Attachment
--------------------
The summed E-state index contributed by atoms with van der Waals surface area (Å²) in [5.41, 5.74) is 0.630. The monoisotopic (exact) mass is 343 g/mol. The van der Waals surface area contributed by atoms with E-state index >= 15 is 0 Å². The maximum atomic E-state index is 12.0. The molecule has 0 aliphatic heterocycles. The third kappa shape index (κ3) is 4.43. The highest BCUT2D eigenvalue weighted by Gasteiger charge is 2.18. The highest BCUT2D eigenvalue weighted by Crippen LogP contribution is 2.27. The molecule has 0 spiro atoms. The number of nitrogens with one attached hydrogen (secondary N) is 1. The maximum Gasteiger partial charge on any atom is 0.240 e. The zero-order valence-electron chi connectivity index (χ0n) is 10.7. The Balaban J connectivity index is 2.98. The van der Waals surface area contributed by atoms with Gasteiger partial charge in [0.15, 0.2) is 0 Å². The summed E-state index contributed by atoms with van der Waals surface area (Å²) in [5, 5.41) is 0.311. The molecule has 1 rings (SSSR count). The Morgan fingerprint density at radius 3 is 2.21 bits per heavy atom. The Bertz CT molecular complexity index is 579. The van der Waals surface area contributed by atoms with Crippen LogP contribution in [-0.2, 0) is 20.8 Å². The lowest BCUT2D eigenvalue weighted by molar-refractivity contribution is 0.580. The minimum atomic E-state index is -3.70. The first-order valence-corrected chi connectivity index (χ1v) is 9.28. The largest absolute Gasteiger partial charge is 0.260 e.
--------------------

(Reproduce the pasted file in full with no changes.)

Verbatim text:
The summed E-state index contributed by atoms with van der Waals surface area (Å²) in [5.41, 5.74) is 0.630. The monoisotopic (exact) mass is 343 g/mol. The van der Waals surface area contributed by atoms with E-state index >= 15 is 0 Å². The maximum atomic E-state index is 12.0. The molecule has 0 aliphatic heterocycles. The third kappa shape index (κ3) is 4.43. The highest BCUT2D eigenvalue weighted by Gasteiger charge is 2.18. The highest BCUT2D eigenvalue weighted by Crippen LogP contribution is 2.27. The molecule has 0 spiro atoms. The number of nitrogens with one attached hydrogen (secondary N) is 1. The maximum Gasteiger partial charge on any atom is 0.240 e. The zero-order valence-electron chi connectivity index (χ0n) is 10.7. The Balaban J connectivity index is 2.98. The van der Waals surface area contributed by atoms with Gasteiger partial charge in [0.15, 0.2) is 0 Å². The summed E-state index contributed by atoms with van der Waals surface area (Å²) in [5, 5.41) is 0.311. The molecule has 1 rings (SSSR count). The Morgan fingerprint density at radius 3 is 2.21 bits per heavy atom. The Bertz CT molecular complexity index is 579. The van der Waals surface area contributed by atoms with Crippen LogP contribution in [-0.2, 0) is 20.8 Å². The lowest BCUT2D eigenvalue weighted by molar-refractivity contribution is 0.580. The minimum atomic E-state index is -3.70. The first-order valence-corrected chi connectivity index (χ1v) is 9.28. The largest absolute Gasteiger partial charge is 0.260 e.